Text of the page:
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Governor's words say much about schools

Friday, December 2, 2016 - 11:00

From Peter Shreeve, branch secretary Association of Teachers and Lecturers, Carisbrooke:
The headline "Schools at breaking point" (CP, 25-11-16) caught my attention.

Most of those who work in education are well aware of the challenging circumstances which have been an everyday occurrence for several years.
Indeed, I wrote to MP Andrew Turner in June of last year stating many schools were being forced to worsen their provision, before meeting with him twice to express concern over the cutting of considerable numbers of support staff roles the previous year, the potential for further cuts and the unprecedented increase in child poverty — a continued increase until 2020 as projected in the then latest 2014 Institute of Fiscal Studies Report.
Eighteen months later, we are in the same position.
Nine in ten schools already face a real-terms cut in funding for every pupil and school budgets are already on a knife-edge.
If the government doesn’t increase overall funding for schools, they can’t recruit enough trained teachers.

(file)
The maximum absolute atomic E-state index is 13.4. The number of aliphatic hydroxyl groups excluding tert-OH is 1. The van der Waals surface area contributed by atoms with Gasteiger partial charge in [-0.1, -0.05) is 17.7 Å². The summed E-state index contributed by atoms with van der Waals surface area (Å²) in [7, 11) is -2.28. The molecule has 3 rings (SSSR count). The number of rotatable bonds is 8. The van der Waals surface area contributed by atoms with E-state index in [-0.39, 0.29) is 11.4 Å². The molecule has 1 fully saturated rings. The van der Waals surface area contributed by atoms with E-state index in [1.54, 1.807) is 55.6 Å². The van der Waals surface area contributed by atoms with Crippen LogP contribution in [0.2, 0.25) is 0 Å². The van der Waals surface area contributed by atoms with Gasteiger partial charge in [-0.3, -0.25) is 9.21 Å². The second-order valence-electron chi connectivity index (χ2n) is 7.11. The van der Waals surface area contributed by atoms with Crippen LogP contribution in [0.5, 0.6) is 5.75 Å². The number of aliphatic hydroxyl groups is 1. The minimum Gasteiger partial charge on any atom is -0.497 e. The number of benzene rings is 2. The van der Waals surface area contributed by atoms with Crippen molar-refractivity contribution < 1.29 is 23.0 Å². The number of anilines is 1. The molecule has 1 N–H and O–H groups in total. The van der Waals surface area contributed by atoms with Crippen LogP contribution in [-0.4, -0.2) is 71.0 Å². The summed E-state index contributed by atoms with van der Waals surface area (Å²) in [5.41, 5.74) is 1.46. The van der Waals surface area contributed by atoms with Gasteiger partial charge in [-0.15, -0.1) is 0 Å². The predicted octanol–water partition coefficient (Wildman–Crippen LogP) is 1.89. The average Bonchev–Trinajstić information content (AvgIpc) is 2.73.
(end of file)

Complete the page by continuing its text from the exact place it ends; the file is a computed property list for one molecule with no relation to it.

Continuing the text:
Class sizes will rise and schools will reluctantly have to cut subject choices and resources. Schools will struggle to keep their buildings safely maintained. Those of us who work in education know this is happening now.
As the local authority now runs fewer schools, it is almost impossible to gain accurate Island figures on many education issues.
To give one example, we are acutely aware it is difficult to appoint suitable staff to many positions, ranging from subject practitioners to senior managers, either due to a lack of applicants or a lack of quality applicants.
Increasingly, this means students being taught by cover teachers, cover supervisors or non-specialist staff. But no-one is willing to admit it and the government seems unwilling to acknowledge the situation.
We must therefore congratulate school governor Mr Finch on his willingness to speak out publicly about the continued lack of funding, which is doing untold damage.
The fragmented education system, where schools compete rather than collaborate, means it is difficult for individuals to speak without drawing attention to their schools.

 


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